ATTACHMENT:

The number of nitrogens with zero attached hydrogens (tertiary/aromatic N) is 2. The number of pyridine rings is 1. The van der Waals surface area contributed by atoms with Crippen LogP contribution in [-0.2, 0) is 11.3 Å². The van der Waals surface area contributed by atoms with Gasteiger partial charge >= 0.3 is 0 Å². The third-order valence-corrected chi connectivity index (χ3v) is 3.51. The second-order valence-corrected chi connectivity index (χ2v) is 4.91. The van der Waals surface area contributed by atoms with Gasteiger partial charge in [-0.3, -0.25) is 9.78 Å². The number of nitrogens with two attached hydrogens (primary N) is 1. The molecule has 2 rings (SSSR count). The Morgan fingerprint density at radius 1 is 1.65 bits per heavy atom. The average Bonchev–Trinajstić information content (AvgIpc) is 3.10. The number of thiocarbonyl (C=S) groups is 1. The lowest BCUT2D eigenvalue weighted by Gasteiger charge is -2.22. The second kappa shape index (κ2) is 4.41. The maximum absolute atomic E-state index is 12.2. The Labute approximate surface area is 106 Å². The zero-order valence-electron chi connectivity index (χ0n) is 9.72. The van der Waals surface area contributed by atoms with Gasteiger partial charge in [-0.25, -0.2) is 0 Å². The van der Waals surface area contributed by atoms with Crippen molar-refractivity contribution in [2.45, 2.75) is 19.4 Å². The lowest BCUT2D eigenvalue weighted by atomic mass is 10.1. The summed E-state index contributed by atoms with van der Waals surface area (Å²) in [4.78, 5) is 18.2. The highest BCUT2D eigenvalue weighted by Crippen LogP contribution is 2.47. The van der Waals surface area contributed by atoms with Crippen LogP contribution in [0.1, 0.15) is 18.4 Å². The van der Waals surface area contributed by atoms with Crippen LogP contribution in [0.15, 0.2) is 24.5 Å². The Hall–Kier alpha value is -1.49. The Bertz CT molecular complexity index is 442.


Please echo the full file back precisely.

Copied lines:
The number of nitrogens with zero attached hydrogens (tertiary/aromatic N) is 2. The number of pyridine rings is 1. The van der Waals surface area contributed by atoms with Crippen LogP contribution in [-0.2, 0) is 11.3 Å². The van der Waals surface area contributed by atoms with Gasteiger partial charge >= 0.3 is 0 Å². The third-order valence-corrected chi connectivity index (χ3v) is 3.51. The second-order valence-corrected chi connectivity index (χ2v) is 4.91. The van der Waals surface area contributed by atoms with Gasteiger partial charge in [-0.3, -0.25) is 9.78 Å². The number of nitrogens with two attached hydrogens (primary N) is 1. The molecule has 2 rings (SSSR count). The Morgan fingerprint density at radius 1 is 1.65 bits per heavy atom. The average Bonchev–Trinajstić information content (AvgIpc) is 3.10. The number of thiocarbonyl (C=S) groups is 1. The lowest BCUT2D eigenvalue weighted by Gasteiger charge is -2.22. The second kappa shape index (κ2) is 4.41. The maximum absolute atomic E-state index is 12.2. The Labute approximate surface area is 106 Å². The zero-order valence-electron chi connectivity index (χ0n) is 9.72. The van der Waals surface area contributed by atoms with Gasteiger partial charge in [-0.25, -0.2) is 0 Å². The van der Waals surface area contributed by atoms with Crippen molar-refractivity contribution in [2.45, 2.75) is 19.4 Å². The lowest BCUT2D eigenvalue weighted by atomic mass is 10.1. The summed E-state index contributed by atoms with van der Waals surface area (Å²) in [4.78, 5) is 18.2. The highest BCUT2D eigenvalue weighted by Crippen LogP contribution is 2.47. The van der Waals surface area contributed by atoms with Crippen LogP contribution in [0.1, 0.15) is 18.4 Å². The van der Waals surface area contributed by atoms with Crippen LogP contribution in [0.15, 0.2) is 24.5 Å². The Hall–Kier alpha value is -1.49. The Bertz CT molecular complexity index is 442.